Maroun Abboud’s Biography:
- In 1886, Maroun Abboud was born on February 9, in Ain Kfaa. His father sent him to the village school, under the oak tree, where he learnt to write and read in three languages: Arabic, Syriac, and French.
- In 1897, he went to Bejjeh School, where he spent one year, and then moved to Saint Sassine School in Fghal where he spent one full year.
- In 1899, he was sent to Mar Youhanna-Maroun school in the Batroun region.
- In 1904, he moved to Sagesse School in Beirut. Here he spent two years, and it was in this school that his literary and poetic talents began, since he got in contact with other students fond of poetry like Rachid Ahmad, Ahmad Taqui Eddine, and the martyr Saiid Akl.
- In 1907, he taught in the College of St. Joseph and in the school of the Sisters of the Sacred Heart, and was then appointed an editor-in-chief at “Al Nassir” newspaper, where he dedicated all his time to editing. The newspaper was the first to ask for establishing a financial board for the Maronite religion. When he was harassed because of his bold articles, he gave up editing for “Al Nassir”, and moved to Jbail.
- In July 1909, he was appointed editor for “Al Hikmeh” newspaper, which he founded with Salim Wehbeh. In the same year, he signed a contract with the president of Saint Lourdes’ school, for the Marist, in Jbail, where he taught “the statement” (Al bayan). When World War 1 began, the school was closed and the newspaper went out of print, so he moved to Ain Kfaa, and started to work in agriculture.
- In 1915, he was appointed president for the municipality of Gharzouz.
- In 1923, he moved to Aalay to teach Arabic literature at the National University.
- He died in 1962.
- He received several medals, titles, and degrees from the Lebanese state, as well as from other Arab and western states. Maroun Abboud enriched the Arabic library with 60 books, of which some are still in manuscript form. His works include: Majnoun Layla (Crazy about Layla), Woujouh wa Hikayat (Faces and Stories), Achbah wa Roumouz (Ghosts and symbols), Akzam Jababira (Pygmies Titans). He was a peaceful man, who always called for cooperation between religions. He had a good relationship with Mohamad Al Kerd Ali, a Druze, and they decided to name their first sons after one another. Thus, Maroun Abboud named his first child Mohamad, and Mohamad AlKerd named his Maroun, for reconciliation and approach.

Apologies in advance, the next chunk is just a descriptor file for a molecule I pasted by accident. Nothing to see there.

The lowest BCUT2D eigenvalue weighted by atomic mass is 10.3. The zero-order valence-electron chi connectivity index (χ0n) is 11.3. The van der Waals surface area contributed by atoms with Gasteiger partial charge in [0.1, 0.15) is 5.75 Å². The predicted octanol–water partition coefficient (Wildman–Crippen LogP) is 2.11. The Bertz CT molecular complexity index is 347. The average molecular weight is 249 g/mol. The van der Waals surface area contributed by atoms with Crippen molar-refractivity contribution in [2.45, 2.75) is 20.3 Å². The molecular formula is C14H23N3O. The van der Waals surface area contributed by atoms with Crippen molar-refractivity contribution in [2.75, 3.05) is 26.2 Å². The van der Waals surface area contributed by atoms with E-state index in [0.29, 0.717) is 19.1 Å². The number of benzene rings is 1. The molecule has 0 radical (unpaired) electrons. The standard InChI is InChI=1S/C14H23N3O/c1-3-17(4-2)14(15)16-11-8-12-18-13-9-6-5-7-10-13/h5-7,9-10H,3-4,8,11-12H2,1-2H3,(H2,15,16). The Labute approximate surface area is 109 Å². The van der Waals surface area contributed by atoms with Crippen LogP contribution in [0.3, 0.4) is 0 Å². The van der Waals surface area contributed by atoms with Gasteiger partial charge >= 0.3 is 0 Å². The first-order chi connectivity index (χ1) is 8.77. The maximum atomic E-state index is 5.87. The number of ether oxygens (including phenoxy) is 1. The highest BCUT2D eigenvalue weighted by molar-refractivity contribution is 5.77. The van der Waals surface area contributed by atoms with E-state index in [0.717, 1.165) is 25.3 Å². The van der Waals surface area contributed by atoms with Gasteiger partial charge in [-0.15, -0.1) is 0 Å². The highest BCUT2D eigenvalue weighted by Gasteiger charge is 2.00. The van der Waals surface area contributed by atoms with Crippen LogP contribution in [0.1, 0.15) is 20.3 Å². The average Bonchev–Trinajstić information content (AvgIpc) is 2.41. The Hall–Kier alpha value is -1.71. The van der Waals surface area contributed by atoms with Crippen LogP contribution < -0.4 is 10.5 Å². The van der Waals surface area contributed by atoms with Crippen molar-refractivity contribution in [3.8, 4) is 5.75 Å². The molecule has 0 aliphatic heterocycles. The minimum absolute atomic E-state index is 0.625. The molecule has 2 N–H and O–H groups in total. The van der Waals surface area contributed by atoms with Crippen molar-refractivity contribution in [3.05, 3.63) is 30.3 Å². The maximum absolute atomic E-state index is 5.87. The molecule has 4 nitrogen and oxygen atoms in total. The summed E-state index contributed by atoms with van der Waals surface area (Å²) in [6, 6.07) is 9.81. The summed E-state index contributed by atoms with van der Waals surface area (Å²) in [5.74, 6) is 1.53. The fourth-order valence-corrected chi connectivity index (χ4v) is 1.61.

Maroun Abboud designed and built his own house according to the Lebanese architecture. He later transformed it into a museum, composed of the following halls, named by Abboud himself:
The Immortal Hall:
Designed in 1928 by the Lebanese monk and painter Brother Nehmet Allah Al Maadi, it contains wall murals representing the first legislators and founders of religions like Jesus Christ, the Prophet Mohammad (salla allah Alayhi wa sallam), and others. Additionally, there are paintings of views and urban centers like the Cedars, Baalbak, the Umayyad Mosque, and others. In the main hall, there is a big painting representing the Lebanese traditions and customs. It also contains the medals of Maroun Abboud and a painting offered to him. Recently, in a tribute to his memory, a half sculpture was installed in the entrance of the house. This sculpture was made by the artist Halim Al Hajj, who personally supervised the bronze casting in Rome.
Diwan Al Arab:
Maroun Abboud’s wished to ensure that his house would contain oil paintings of prominent Arab writers and poets, and he tacked their photographs on the wall of the Diwan. In 1976 the painter Sami Abou Kheir was put in charge of the oil paintings, and with that his wish was realized. These paintings represent 20 writers.